She wasn't supposed to survive.
She'd lost so much blood, they couldn't give her anything for the pain. She passed out.
She recalls waking up on her side in a hospital room with her back to the door — and to a doctor, who told her she had a spinal-cord injury and would never walk again.
Longdon has sympathy for that doctor. "Doctors are human beings, too," she says, adding that breaking news like that couldn't be "fun or easy." In a lot of ways, that moment defined her experience.
"No sugarcoating. It's kind of me. It's kind of how this thing has been all along."
And that, she says, is spinal-cord injury.
"When it comes down to it, I'm paralyzed — that's what today's going to be."
The news about her fiancé wasn't great, either.
Rueckert had been shot in the brain, wrist, and shoulder. He was in a medically induced coma in another hospital. Longdon's ex and her son were allowed to visit, but for the most part, she was anonymous — the police were investigating, the reporters were hovering, and the authorities wanted to ensure Longdon's safety.
That meant isolation, and it was profoundly depressing, particularly under the circumstances.
The sympathy she has for the doctor who told her to her back that she was paralyzed does not (understandably) extend to the nurse's aide who — trying to reposition her in bed — yelled, "Bend your knees! This would be so much easier if you'd bend your knees!"
Or for whoever designed the chapel at Good Samaritan Hospital; she's not religious, but one day during rehab, Longdon tried to go in. Her wheelchair wouldn't fit through the chapel door.
Ultimately, surgeons would remove parts of both of her lungs, wire her ribs together, and put her in a medically induced coma to heal.
When she woke up, the patient-controlled pain medication helped — but what she really wanted was a shower — or at least to have her hair washed. One of the few friends who was able to sneak into Longdon's hospital room in those early days had taken her hair down — it reached way down her back in those days — and began to brush it out. It was matted with blood, bone, and bits of brain matter. It was in the folds of her ears, on her back.
It wakes her up at night, even now. "They were brushing bits of David's brain out of my hair."
When she finally got that shower, the nurse put on a slicker and rain boots and wheeled her into a giant shower stall.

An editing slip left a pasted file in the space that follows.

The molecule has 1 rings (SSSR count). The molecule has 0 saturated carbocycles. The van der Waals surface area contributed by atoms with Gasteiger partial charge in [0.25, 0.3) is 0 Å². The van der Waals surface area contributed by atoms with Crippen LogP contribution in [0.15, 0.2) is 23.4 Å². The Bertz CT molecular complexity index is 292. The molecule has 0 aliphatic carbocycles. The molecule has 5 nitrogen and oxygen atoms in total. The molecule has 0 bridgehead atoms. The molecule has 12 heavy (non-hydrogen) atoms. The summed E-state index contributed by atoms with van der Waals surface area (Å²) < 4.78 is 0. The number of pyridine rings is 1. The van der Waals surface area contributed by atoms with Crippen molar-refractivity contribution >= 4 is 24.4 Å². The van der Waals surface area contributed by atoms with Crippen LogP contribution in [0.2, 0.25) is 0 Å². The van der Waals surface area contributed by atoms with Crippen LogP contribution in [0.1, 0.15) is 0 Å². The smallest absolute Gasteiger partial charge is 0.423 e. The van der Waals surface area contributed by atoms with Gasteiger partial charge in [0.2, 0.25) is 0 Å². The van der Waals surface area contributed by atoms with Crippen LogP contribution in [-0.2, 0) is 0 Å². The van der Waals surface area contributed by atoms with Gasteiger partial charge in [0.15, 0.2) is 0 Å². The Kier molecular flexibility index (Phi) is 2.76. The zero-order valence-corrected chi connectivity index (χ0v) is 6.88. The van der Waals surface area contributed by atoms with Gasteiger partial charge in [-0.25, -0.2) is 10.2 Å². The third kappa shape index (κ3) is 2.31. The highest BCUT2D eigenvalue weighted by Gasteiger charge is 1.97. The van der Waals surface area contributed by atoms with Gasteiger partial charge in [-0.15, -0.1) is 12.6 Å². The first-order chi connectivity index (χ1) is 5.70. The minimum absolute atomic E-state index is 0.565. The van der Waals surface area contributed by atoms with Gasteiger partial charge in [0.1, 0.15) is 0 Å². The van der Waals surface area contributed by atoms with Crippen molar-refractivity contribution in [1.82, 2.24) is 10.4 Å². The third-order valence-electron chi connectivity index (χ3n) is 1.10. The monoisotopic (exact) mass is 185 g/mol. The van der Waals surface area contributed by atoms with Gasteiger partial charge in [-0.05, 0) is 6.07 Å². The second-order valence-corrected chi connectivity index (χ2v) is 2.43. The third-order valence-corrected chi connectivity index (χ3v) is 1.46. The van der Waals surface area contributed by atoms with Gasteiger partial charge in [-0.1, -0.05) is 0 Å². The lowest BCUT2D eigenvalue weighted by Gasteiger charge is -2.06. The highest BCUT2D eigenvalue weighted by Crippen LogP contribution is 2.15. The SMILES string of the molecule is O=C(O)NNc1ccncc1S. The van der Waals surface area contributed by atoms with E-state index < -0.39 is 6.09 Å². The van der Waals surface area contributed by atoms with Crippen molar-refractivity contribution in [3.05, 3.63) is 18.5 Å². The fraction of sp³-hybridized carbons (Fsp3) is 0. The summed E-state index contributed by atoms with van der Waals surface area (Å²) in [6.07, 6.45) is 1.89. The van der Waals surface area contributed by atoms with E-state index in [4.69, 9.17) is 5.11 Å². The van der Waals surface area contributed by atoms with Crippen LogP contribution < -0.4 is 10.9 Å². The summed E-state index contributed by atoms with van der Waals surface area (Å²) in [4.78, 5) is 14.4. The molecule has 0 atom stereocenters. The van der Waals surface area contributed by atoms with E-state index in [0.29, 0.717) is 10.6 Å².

It was better than sex. "I used soap, hot water, touched my skin all at once. I cried," she says.
Even for someone used to intense physical training, rehab was just about impossible. Longdon had lost so much strength; she was sick and depressed, almost blacking out the first time they helped her dangle her legs off the side of the bed. She was getting almost no information about Rueckert and still was in almost complete isolation.
Every day, a social worker came into her room and asked her to repeat:
"My name is Jennifer Longdon. I have a spinal-cord injury. There is no treatment at this time."
Longdon refused. The social worker would scribble furiously in her chart, then leave.
"I am paralyzed. I get that," she says now. "It's kind of hard for me to forget. But I will never accept it. Accepting it is a defeat. I fight it every single day."
Aware the mood's getting a little dark, she paraphrases the comedian Chris Rock: "This is the only condition where the prescription is furniture."
Longdon never did go home. Home was a two-story house with doorways far too narrow for her wheelchair.
She visited it once, the week she was released from rehab.
She had to go to the bathroom, but her wheelchair didn't fit. She couldn't see the door frame where, for years, her son's height had been measured.
"I just sat there and cried."
Friends from the martial-arts community took her in; a few months later, Rueckert joined them. He had lost his sight — and more, which Longdon is careful not to talk about too much.
She's also circumspect about the shooting, now a cold case in the hands of the Phoenix Police Department.
"You just don't know. There are still theories," she says, her voice trailing off.
At first, it kept her up at night.
"I cannot accept that anyone can have that much malice," she says, closing the case with her tone. "For my own sanity, I had to create resolution.
"It was random."
With the case faded from the headlines, Longdon became Rueckert's caretaker — spoon-feeding him, shaving his chin. Later, they moved into a ratty apartment, then the house she's in now. The struggle to care for Rueckert got tougher as her own health declined. She remains medically fragile. In the first three years after the accident, she was hospitalized 10 times.
She was seeing her son less, too. She felt she didn't have any choice.
"What was I going to do? I couldn't abandon David . . . David had saved my life that night."
He continued to be loving — very loving, she says, constantly kissing her hand and telling anyone who would listen how wonderful she was. People thought it was romantic.
"It wasn't romantic. It was frontal-lobe damage," she says, motioning to her wheelchair. "I would never trade this for a brain injury."
In 2009, after Longdon broke her leg and things got way worse, Rueckert moved out. She hasn't seen him in two years, and just a couple of months ago, she took off a ring he gave her when they were both in the hospital.
She filed for bankruptcy, survived a lot of suicidal thoughts and one serious attempt. She burned through a lot of friendships — she wondered how any of her friends could stand her, figuring they'd drink heavily before picking up the phone.
"Woo! I'm going to call Jennifer now. Or I can get a pelvic," she jokes.
"You know, amazingly, you don't run out of tears."
The suicide attempt — a very close call involving a lot of vodka and pills — was a turning point.
"I lost my fear. I became very, very, very aware of my mortality," she says. "There's just now. And I can't put stuff off."
Keeping busy has become a survival tactic in a very real way.
A common misunderstanding about spinal-cord injuries is that you lose all feeling below the injured area. Not so, Longdon says. She feels pain almost constantly — intense, burning pain called neuropathy. Drugs don't work; neither does alcohol. The only thing that works, she says, is to keep really, really busy.